Soy Is Set to Become Our Biggest Crop by Acreage. But What Are We Doing With This Soy? - Modern Farmer

Soy Is Set to Become Our Biggest Crop by Acreage. But What Are We Doing With This Soy?

It's not for tofu.

A handful of soy.
Photography United Soybean Board on Flickr

Vast wheat fields form America’s breadbasket. Tall, proud corn fields are the settings for movies. But according to USDA data, a new crop is set to dominate the most acreage in the country: soybeans.

Starting in 2019, the USDA predicts that soybeans will cover the most acreage of any crop in the United States – surpassing corn for the first time – a trend that has been predicted for the past couple of years, and one that will likely continue for at least a few more. The United States is the biggest exported of soybeans in the world, slightly ahead of Brazil; in 2016, we produced 4.31 billion bushels of soy. (Corn produces much more per acre, though soy prices are commensurately higher.) In 2018, the USDA estimates that the U.S. will have 91 million acres of soybeans. This country is, bizarrely, soy country.

And yet, soy is not wildly popular as a food in the United States, at least when called such. Sure, people love soy sauce. But soy products are usually marketed under some other name – say, vegetable oil instead of straight soybean oil, or as margarine instead of hydrogenated soybean oil. Soy products like tofu, soy milk, and natto are niche in the U.S. So why so much soy?

The soybean plant is primarily grown for its edible beans, which are very high in both fat content and protein. In the U.S., the vast majority of soybeans are immediately broken down for their oil, separating it from the rest of the bean, which is called “meal.” The oil is outrageously versatile and useful; like we said above, if you’re buying “vegetable oil,” it’s likely soybean oil, and margarine is often processed soybean oil. And since soybean oil is very cheap, mild in flavor, and easy to work with, it often shows up in pre-made baked goods and other foods.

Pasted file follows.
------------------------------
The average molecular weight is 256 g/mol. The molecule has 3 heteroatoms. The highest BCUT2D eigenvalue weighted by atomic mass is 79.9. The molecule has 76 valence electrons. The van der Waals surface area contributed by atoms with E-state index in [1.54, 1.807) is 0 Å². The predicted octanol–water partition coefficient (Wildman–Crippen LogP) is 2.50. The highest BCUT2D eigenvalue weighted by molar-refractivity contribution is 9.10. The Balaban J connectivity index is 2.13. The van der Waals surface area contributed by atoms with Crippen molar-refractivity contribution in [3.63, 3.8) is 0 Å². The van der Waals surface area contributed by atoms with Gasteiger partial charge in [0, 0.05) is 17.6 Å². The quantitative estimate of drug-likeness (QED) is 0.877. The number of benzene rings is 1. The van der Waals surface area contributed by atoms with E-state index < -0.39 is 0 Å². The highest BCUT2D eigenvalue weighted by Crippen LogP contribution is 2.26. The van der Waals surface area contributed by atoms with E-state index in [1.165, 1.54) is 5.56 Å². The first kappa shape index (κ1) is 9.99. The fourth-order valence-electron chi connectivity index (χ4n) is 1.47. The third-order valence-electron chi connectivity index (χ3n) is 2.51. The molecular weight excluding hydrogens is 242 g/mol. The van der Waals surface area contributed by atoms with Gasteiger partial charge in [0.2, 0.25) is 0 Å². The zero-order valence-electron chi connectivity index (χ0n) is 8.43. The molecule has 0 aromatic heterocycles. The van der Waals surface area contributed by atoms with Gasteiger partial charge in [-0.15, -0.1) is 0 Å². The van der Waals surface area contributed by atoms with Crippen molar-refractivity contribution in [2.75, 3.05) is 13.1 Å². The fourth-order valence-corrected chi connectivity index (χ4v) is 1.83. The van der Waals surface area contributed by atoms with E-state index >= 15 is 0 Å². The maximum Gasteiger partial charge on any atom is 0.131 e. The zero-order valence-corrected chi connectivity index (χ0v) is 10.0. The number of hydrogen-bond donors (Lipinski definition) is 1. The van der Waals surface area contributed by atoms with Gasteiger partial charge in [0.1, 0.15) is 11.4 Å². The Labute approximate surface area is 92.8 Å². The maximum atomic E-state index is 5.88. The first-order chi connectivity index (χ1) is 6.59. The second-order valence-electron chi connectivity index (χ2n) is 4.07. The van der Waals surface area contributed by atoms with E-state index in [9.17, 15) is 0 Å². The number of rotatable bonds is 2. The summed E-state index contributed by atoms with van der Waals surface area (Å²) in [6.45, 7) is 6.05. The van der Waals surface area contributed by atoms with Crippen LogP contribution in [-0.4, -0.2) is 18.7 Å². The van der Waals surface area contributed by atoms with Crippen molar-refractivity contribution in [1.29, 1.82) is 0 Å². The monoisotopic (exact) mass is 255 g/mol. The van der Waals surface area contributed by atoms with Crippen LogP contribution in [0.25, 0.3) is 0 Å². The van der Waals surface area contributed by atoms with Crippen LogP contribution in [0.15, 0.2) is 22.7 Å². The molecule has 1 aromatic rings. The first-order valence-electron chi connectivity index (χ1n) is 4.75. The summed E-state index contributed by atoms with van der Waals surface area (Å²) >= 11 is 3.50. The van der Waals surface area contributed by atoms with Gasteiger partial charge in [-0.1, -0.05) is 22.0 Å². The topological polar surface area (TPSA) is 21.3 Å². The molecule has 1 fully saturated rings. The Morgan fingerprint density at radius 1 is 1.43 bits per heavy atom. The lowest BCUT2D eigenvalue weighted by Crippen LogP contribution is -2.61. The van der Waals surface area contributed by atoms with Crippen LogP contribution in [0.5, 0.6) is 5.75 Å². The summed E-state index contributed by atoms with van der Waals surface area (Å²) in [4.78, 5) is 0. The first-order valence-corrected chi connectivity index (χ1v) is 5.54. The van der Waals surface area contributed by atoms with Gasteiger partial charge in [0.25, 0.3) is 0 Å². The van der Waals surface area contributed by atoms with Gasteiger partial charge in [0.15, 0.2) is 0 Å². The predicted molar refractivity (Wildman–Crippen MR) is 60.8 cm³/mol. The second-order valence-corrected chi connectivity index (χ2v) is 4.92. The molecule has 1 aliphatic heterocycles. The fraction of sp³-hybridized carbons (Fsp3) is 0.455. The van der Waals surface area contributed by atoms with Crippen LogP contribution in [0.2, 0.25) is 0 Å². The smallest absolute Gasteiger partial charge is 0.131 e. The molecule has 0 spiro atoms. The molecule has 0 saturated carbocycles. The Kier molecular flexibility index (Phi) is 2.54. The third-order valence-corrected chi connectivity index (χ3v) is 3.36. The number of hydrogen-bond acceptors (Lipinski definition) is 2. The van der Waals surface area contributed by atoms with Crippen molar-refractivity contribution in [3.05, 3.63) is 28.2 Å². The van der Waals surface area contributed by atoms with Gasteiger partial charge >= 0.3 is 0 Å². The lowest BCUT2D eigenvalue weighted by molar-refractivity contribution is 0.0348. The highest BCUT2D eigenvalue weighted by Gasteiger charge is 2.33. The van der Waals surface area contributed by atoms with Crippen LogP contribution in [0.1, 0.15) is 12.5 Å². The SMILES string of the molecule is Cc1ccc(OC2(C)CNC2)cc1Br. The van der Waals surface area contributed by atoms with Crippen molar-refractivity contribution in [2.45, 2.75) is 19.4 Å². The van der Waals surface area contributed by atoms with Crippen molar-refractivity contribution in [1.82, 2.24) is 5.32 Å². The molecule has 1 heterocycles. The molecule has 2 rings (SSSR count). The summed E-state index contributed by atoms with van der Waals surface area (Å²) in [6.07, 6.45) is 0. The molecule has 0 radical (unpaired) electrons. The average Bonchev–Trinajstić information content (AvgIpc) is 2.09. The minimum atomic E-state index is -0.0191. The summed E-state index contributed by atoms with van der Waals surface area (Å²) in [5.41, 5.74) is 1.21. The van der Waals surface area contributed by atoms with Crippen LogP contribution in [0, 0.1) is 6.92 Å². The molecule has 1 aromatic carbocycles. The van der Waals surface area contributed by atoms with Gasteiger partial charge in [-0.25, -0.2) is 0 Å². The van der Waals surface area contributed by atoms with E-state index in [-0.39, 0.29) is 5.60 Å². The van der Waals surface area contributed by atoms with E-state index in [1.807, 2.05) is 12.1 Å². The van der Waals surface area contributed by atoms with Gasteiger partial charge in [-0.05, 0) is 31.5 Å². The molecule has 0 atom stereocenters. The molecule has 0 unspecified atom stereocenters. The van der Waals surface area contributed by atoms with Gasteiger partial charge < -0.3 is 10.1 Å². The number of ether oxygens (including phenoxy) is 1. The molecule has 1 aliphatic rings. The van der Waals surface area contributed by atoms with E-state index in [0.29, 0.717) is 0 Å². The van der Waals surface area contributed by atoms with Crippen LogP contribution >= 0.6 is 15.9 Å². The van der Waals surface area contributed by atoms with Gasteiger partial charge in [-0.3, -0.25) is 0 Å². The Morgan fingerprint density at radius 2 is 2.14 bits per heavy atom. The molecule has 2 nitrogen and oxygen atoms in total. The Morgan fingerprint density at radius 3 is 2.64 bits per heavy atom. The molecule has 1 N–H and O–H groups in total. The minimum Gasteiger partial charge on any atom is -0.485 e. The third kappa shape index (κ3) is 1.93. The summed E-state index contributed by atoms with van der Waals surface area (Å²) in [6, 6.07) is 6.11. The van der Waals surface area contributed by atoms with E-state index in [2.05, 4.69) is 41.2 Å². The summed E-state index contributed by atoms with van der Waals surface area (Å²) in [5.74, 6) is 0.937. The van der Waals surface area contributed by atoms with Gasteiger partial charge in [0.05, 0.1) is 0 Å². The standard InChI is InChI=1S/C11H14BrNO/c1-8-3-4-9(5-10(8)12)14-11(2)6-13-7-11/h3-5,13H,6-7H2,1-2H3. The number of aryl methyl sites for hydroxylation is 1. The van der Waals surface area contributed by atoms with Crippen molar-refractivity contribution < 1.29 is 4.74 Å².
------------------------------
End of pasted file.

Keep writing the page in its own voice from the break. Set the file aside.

There are also plenty of industrial, non-food uses for soybean oil: lubricants for cars, crayons, candles, hydraulic fluids, adhesives in particle board, solvents, and more. Biodiesel fuel is usually made with soybean oil.

The soybean meal that’s left over is, almost exclusively, made into animal feed. It mostly goes to chickens, though pigs and cows (both meat and dairy cattle) eat it as well. In fact, that’s why we’re growing so many soybeans: the meat aisle at your supermarket – roughly 70 percent of all U.S. soybeans are grown for animal feed, but at home and abroad.

There’s more to this story: The U.S. exports around half of the soybeans it produces. The biggest importers are China, the EU, Japan, Mexico, and Taiwan, according to the USDA. In fact, about two-thirds of China’s agricultural imports are soybeans. This is a major concern for anyone watching the Trump administration’s take on free trade – the tariffs could slaughter American farmers.

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mark pierce
3 years ago

How misleading is this ?…Soy is grown for HUMAN consumption (primarily), animals will consume the BY- PRODUCT (meal)…

Anne Fischer
5 years ago

Where do I find the article about why the lettuces are so susceptible to e-coli infestation?